buildings at New Harmony, and about 10,000 acres of land in the vicinity; also castles in Spain -- or, what is better, over a million reals in Spanish securities; a house in Alacante on the Mediterranean coast of Spain; the convent of St. Gines and accompanying estate of 10,000 acres in Valencia; the estate of Carman de Coix in the valley of Murada. He also held mortgages on property in Virginia, England, France and Spain, and large and curious collections of books, minerals, copper plates of engravings, etc., etc. The last codicil of his will was executed in the City of Mexico in 1840. His will provided that his executors should "donate the sum of $500 out of his other property in the United States of America to any club or society of laborers who may establish, in any part of the United States, a reading and lecture room with a library of at least 100 volumes." The "laborers" were defined in the will as "the working classes who labor with their hands." Under this will 144 associations received donations in 89 of the 92 counties of this State. As a rule they were not long-lived. They were almost always formed for the purpose of getting the donation. In each case the recipients were required to show that they were "laborers" and that they had complied with the provision for collecting a library of 100 volumes, but these preliminary libraries were usually composed of old books of all sorts, hastily gathered together and of little practical value. The Civil War soon took away many of the members -- this being one of several causes that were fatal to the entire plan. In most cases the books were finally divided and became the individual property of the members. Only two or three of these libraries are now in existence.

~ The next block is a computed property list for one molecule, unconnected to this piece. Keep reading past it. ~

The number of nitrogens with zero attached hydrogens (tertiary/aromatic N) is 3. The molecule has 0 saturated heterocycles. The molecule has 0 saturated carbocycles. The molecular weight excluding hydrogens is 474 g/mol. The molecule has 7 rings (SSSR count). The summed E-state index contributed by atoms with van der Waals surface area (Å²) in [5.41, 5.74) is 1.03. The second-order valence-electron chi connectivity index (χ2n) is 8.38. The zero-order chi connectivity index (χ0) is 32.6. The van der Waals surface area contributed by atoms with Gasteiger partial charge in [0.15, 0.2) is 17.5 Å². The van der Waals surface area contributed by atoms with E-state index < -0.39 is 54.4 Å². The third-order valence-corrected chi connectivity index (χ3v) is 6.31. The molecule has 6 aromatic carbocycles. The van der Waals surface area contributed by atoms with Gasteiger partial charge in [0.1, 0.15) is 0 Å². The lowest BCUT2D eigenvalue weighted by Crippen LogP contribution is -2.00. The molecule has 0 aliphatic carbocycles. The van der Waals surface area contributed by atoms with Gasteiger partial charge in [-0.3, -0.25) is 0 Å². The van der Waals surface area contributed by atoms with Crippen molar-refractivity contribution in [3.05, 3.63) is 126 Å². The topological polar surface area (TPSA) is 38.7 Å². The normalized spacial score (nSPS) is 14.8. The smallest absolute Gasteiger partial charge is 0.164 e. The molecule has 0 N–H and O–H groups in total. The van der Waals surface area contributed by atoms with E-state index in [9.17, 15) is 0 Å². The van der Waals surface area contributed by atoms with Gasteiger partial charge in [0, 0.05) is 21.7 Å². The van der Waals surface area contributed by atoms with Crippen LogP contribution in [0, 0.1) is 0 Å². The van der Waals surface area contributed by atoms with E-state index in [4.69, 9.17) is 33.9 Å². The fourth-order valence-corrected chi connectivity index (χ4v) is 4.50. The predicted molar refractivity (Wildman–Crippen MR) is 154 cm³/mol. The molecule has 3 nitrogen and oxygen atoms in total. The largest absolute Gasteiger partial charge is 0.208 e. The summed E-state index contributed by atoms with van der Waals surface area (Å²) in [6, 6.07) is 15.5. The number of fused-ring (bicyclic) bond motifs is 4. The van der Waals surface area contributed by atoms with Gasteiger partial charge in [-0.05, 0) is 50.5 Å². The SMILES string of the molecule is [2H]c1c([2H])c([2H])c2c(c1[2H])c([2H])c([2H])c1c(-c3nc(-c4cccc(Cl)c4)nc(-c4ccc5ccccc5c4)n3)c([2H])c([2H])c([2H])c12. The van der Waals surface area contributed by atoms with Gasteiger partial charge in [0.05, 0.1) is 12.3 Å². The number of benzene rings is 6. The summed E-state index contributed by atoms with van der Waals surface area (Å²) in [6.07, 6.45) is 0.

It seems from Mr. Niles' statement that 144 times $500, or $72,000 went from Mr. McClure's large estate into 89 of our Indiana counties, and surely the northwestern corner of the State is entitled to preserve the name and memory of one who gave so much
for libraries, if in the end it all amounted to so little. That was not the fault of the generous donor.
The Crown Point McClure Library Association commenced putting out books, according to the librarian's record, in August, 1857, and the last record of books taken out is dated March 2, 1885. To readers in Crown Point and the early settlers in the county, the names of those taking out some of the first books would be of interest, such as D. K. Pettibone, D. Crumbacker, E. Griffin, R. F. Patrick, J. P. Smith. R. B. Young, John Wheeler, I. O. Dibble, Z. F. Summers, E. M. Cramer, J. G. Hoffman, W. G. McGlashen, H. Pettibone, A. D. Foster, A. Allman, Johnson Wheeler, Wm A. W. Holton. D. Turner, S. D. Clark, J. H. Luther, F. S. Bedell, and many other once well known names of those who are seen here no more; but a longer list of these names must be omitted.
There are many valuable books in this library; nearly all were books of solid worth, and it is of interest to those who knew the men to notice the different books which each man selected. The last book taken out, March 2, 1885, was taken by Hon. Bartlett Woods, and no one acquainted with him would be surprised to see that the 'book was Democracy in America, by M. De Tocqueville.
The last record in regard to this library, as found in the Librarian's book, is dated June 1, 1885, and it states that W. A. Clark and G. L. Vorhees on that day removed the McClure Library, then "comprising 148 volumes," to the library of the Public School of Crown Point. The books were to be used as reference books by the school and the library was to be "still open to the members as before." This stipu-